I don't know what they'll decide to do. But this morning, my father seemed more concerned with my future than with his own. Or at least with sharing advice and a message and a story about a man who worked for Lausanne Steel. "There is much more to life than a career," he said to me while I spoke of church schools and school culture and teaching evaluations.

I want to be successful in my career. But perhaps success is measured in little things, like avoiding bitterness after the unexpected termination of a job. Or in some financial stability even as larger retirement goals disappear. With these measurements, my father has been more successful in his career than he gives himself credit for.

How successful will I be?

Saturday, March 21, 2009

Gloating into the emptiness of the internet

I used to follow college basketball long long ago. I was a true fan and attended games and knew my favorite teams and all their players and stats. Well, maybe I didn't know their stats. But I did know their colors. And I wore the appropriate colors on the appropriate days. That was way way back, back when I knew. Back when I used to be cool. And when my team used to win.


Sometime since leaving grad school and settling the West, I stopped finding time to watch basketball. This year I have not watched a single college basketball game.


What -- you are going to keep reading? Even after that confession?

Ok then. We continue.

Yet when my ginormous family sent out the email invitation to enter the family college basketball pool this week, I signed up. I used my highly scientific methods, my ability to analyze and consider and reason, and above all my highly developed intuition. And I picked my teams. I picked my teams.

Tonight, I am sitting in the emptiness of my living room. My child is in bed. My husband is away, finally taking his Christmas vacation days that were stripped away from him in December (stupid deadlines ... stupid high tech company ... and above all stupid employer who doesn't give me a spring break). My dishes are in the dishwasher. My laundry is in the washing machine. My homework assignments are graded. Even my blogs and news sites have been read. That only leaves my writing project. What can I do to avoid the writing project?

Oh! I'll see how my bracket is doing!

So I log in, click on my bracket, notice the games I've picked wrong, and click to compare with my siblings and their spouses... and ...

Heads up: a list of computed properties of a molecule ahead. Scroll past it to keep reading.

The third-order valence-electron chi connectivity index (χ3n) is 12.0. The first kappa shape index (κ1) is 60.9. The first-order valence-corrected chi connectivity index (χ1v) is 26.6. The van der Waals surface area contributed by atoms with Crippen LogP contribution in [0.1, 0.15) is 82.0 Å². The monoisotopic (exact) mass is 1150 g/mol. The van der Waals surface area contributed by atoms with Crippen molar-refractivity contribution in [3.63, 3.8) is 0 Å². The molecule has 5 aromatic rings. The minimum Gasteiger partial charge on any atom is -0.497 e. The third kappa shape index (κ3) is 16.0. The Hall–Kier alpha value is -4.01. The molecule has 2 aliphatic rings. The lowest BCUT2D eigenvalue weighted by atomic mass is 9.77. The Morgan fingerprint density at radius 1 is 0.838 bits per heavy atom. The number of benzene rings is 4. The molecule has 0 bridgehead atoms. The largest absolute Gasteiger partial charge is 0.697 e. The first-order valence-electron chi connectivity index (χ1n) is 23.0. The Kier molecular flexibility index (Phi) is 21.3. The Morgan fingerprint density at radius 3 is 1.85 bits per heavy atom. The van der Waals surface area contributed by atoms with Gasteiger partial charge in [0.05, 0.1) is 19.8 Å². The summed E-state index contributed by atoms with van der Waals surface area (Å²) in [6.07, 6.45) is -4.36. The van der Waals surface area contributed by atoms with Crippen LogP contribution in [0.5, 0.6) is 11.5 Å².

(*Dramatic pause*) ...

I am at the TOP of the TOP! AND I have more possible points remaining than ANYONE else in the pool. Wow. That is a 3 exclamation mark sentence, but it only came out with a period. I'd better rewrite it.

AND I have more possible points remaining than ANYONE else in the pool!!!

This, my faithful readers, is why families are so important. Here in March, my family offers me something that no one else can offer. The chance to GLOAT! IN YOUR FACE! HA HA HA HA!

Only ... there's no one here to gloat to.


And no one I can call.

(*Silent tear runs down her pale cheek*)

Bryan and Kristen are in Peru. Deborah lives in the eastern time zone, where it is nearly midnight. And though I am tempted to call anyway, I suppose I probably shouldn't wake her little ones. Probably.

And my husband, whom I married for better or worse, thick or thin, sickness and health and all that, including mainly the chance to gloat over important things like brackets, is away. Partying. Out late into the night (well, at least past 8:30 pm now in his time zone). Oblivious.

Eventually he will return to his nice fancy hotel and crawl into bed without even reading this important post. Because he is too cheap to pay for internet access. (Stupid hotel ... no free wireless.)

So, alone, in the silence of the night, I cry out to you! Oh internet. I am at the top, internet. The top! The top of my pool.


Postscript. Holy cow, Cleveland State? Wisconsin? So much for the top.

Thursday, March 19, 2009

Acoustical engineer

My child sings in the bathroom. Maybe it's the bathroom, not the child. Maybe it's the tile and solid surface and the way the noise bounces. Maybe he is a budding acoustical engineer. Maybe he's just weird. If so, it's Tim's fault, not mine. No weird genes in my body. Not. One.